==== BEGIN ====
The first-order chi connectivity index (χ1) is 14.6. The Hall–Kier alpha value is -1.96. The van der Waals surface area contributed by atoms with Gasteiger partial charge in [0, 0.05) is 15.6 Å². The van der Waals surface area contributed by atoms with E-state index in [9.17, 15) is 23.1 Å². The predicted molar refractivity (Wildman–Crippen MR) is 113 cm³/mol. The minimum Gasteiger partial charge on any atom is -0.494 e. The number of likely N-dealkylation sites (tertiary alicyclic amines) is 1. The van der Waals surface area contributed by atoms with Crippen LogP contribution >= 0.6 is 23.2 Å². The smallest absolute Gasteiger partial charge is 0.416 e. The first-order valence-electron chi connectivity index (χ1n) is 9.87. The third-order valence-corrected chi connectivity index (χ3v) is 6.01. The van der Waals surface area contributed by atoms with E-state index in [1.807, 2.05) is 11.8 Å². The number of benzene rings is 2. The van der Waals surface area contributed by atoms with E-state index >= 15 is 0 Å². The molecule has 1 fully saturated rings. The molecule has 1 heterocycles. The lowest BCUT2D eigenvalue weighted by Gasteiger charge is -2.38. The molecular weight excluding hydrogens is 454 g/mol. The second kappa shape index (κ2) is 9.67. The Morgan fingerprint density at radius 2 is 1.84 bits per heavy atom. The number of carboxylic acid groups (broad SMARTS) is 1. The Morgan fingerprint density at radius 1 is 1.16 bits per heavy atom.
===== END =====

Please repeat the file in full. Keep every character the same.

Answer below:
The first-order chi connectivity index (χ1) is 14.6. The Hall–Kier alpha value is -1.96. The van der Waals surface area contributed by atoms with Gasteiger partial charge in [0, 0.05) is 15.6 Å². The van der Waals surface area contributed by atoms with E-state index in [9.17, 15) is 23.1 Å². The predicted molar refractivity (Wildman–Crippen MR) is 113 cm³/mol. The minimum Gasteiger partial charge on any atom is -0.494 e. The number of likely N-dealkylation sites (tertiary alicyclic amines) is 1. The van der Waals surface area contributed by atoms with Crippen LogP contribution >= 0.6 is 23.2 Å². The smallest absolute Gasteiger partial charge is 0.416 e. The first-order valence-electron chi connectivity index (χ1n) is 9.87. The third-order valence-corrected chi connectivity index (χ3v) is 6.01. The van der Waals surface area contributed by atoms with E-state index in [1.807, 2.05) is 11.8 Å². The number of benzene rings is 2. The van der Waals surface area contributed by atoms with E-state index >= 15 is 0 Å². The molecule has 1 fully saturated rings. The molecule has 1 heterocycles. The lowest BCUT2D eigenvalue weighted by Gasteiger charge is -2.38. The molecular weight excluding hydrogens is 454 g/mol. The second kappa shape index (κ2) is 9.67. The Morgan fingerprint density at radius 2 is 1.84 bits per heavy atom. The number of carboxylic acid groups (broad SMARTS) is 1. The Morgan fingerprint density at radius 1 is 1.16 bits per heavy atom.